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By Jason Stipp and Robert Johnson, CFA | 11-14-2012 12:00 PM

Soft Patch for Retail Sales Is Temporary

Retailers are right to expect a better November as consumers bounce back following Sandy and continue holiday shopping, says Morningstar's Bob Johnson.

Jason Stipp: I'm Jason Stipp for Morningstar.

The retail sales report this week came in a little bit light. It was down a tick or two from consensus estimates.

Here to talk about his view of the report and what he expects for the months ahead is Bob Johnson, our director of economic analysis.

Thanks for joining me, Bob.

Bob Johnson: Great to be here.

Stipp: The report was a bit underneath consensus. Tell me about that headline number, and did it meet your expectations?

Johnson: The headline number [showed] retail sales were down 0.3%, and people thought maybe they'd be down 0.10%.

What happened is we had a really great September, and there were things like the iPhone that really helped September that we knew weren't going to help October. And September numbers in general very strong, kind of not sustainable, and we had warned about that. And sure enough we got a little bit of payback this month.

The number was in line with what I had been thinking, probably a little bit weaker than consensus. But given what I had thought about the iPhone and a couple of other things in there, the numbers [for October] don't surprise me at all.

Stipp: So if you looked at that two-month chunk, September and October, to kind of pull out some of that noise, what does the trend look like then?

Johnson: I think we're pretty good. I think we're still relatively intact, although I like to look at the data year-over-year, too, and there we're just a little soft. We've been in that 4% to 6% range year-over-year. We ticked just under 4% for the first time here in a while, at 3.7% year-over-year growth. At the month-end, we did have some Sandy impacts on the numbers that we can talk about.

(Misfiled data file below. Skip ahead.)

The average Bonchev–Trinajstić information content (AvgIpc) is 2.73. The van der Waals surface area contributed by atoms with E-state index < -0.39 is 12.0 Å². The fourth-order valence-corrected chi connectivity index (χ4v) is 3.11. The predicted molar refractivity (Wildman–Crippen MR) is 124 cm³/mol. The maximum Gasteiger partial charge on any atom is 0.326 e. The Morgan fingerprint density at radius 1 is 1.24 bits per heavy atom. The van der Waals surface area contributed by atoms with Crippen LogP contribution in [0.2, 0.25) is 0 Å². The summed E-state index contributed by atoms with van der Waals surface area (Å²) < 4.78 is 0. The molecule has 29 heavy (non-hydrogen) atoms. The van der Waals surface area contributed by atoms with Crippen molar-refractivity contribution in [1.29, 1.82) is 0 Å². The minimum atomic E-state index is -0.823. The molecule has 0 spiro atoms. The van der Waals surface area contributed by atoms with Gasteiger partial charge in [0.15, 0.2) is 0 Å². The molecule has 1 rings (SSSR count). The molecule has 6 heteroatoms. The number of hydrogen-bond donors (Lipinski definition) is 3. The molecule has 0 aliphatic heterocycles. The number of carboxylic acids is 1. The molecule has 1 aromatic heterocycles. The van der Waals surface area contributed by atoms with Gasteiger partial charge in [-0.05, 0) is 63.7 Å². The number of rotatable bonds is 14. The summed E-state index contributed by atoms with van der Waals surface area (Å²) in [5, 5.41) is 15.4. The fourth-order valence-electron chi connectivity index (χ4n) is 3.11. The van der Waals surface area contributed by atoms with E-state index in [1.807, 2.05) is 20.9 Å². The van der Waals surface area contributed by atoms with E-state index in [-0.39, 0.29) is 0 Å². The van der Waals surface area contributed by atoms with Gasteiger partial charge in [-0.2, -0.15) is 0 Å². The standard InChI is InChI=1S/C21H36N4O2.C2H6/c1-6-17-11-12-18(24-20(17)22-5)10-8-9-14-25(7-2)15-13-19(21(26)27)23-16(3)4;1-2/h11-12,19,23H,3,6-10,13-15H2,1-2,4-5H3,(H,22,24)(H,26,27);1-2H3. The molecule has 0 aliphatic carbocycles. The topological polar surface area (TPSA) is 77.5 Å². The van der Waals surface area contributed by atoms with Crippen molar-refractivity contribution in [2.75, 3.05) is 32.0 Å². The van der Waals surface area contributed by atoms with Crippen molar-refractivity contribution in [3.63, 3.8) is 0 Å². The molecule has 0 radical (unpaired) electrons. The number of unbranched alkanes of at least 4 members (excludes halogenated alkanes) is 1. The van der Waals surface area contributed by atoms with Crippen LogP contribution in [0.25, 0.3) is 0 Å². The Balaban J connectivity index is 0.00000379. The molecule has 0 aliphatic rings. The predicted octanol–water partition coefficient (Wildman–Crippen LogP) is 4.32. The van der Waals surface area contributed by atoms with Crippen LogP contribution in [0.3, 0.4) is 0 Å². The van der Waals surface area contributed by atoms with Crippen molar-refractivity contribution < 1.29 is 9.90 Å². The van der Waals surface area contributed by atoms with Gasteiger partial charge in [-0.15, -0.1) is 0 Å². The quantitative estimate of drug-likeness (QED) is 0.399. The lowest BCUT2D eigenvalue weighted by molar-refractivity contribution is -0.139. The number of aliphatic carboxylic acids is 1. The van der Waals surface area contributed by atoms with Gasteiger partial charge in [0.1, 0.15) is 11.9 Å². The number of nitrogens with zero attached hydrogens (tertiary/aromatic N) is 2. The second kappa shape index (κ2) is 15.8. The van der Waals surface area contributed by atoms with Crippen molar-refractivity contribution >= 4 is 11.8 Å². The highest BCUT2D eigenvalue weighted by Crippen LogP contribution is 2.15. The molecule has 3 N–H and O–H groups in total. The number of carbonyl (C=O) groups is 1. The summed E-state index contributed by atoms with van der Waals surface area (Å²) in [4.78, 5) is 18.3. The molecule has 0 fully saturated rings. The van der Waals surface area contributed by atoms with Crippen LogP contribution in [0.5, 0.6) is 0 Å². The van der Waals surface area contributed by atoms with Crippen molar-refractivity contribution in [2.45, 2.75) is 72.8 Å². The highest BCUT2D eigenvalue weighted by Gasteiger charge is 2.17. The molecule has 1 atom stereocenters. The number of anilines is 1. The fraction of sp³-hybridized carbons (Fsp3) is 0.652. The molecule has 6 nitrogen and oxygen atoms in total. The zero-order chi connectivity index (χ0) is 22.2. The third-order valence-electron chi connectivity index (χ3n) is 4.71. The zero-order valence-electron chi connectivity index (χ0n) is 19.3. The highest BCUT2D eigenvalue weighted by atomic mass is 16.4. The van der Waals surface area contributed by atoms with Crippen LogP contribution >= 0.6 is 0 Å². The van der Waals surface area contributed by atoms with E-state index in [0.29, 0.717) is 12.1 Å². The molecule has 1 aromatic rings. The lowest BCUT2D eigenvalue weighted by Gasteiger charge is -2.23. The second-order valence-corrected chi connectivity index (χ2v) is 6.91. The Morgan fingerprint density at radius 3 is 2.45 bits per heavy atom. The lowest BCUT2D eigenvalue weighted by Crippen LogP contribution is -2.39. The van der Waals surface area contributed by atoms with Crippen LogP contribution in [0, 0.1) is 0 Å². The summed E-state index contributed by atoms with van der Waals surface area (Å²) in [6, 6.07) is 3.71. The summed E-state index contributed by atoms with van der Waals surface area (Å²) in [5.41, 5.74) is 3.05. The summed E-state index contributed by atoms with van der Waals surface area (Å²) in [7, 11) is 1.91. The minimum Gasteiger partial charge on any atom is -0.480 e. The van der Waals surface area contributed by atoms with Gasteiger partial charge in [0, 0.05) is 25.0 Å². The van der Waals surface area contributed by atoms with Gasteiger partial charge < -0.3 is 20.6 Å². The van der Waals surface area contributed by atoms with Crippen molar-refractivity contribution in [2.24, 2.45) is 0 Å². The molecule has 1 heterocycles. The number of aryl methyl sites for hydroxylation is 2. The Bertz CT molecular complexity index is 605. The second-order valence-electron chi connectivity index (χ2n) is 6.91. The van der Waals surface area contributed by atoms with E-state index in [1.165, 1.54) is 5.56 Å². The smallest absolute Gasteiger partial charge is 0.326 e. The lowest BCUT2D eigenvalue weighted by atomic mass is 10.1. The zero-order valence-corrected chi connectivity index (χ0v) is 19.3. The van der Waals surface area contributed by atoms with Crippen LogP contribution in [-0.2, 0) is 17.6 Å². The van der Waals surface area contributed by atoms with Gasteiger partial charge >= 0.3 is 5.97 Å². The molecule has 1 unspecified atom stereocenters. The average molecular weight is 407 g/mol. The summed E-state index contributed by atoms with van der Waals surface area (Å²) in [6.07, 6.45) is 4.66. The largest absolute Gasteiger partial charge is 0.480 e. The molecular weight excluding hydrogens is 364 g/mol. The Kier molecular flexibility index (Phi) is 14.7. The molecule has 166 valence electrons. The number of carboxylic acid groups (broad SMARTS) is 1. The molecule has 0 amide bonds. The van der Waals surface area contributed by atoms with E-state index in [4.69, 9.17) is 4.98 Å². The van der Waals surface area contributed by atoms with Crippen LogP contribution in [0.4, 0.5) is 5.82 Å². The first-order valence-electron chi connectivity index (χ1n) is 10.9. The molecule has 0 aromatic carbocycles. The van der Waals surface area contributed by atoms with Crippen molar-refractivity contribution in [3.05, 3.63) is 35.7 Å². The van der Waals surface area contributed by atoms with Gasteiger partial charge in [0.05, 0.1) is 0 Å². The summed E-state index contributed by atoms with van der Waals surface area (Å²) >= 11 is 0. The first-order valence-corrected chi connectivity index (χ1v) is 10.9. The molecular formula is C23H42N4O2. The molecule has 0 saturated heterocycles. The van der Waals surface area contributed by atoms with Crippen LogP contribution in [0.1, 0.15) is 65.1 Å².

Stipp: So let's talk about some of the underlying data and the storm, which did hit at the end [of the month]. A couple of notable things in the underlying retail sales [report] were gas and groceries, and you think there's some storm effect. Let's talk about that.

Johnson: Those are on the positive, then we'll talk about autos on the negative.

Gasoline was actually up 1.5% in the month, and that's in terms of sales dollars, and that came as a bit of a surprise, because prices were actually down during the month of October. So we would have suspected that we would have seen a decline in that number, but apparently there was some buying in anticipation of the storm that pushed that number up a little bit.

Stipp: So this report is not inflation-adjusted.

Johnson: No.

Stipp: So if you're seeing [growth in gasoline sales while gasoline prices were declining], it means there was more demand.

Johnson: Yes. And even without that, the 1.5% growth in gasoline sales was a bit surprising in terms of its strength. And then food being up 0.8% was probably people stocking up for the storm.

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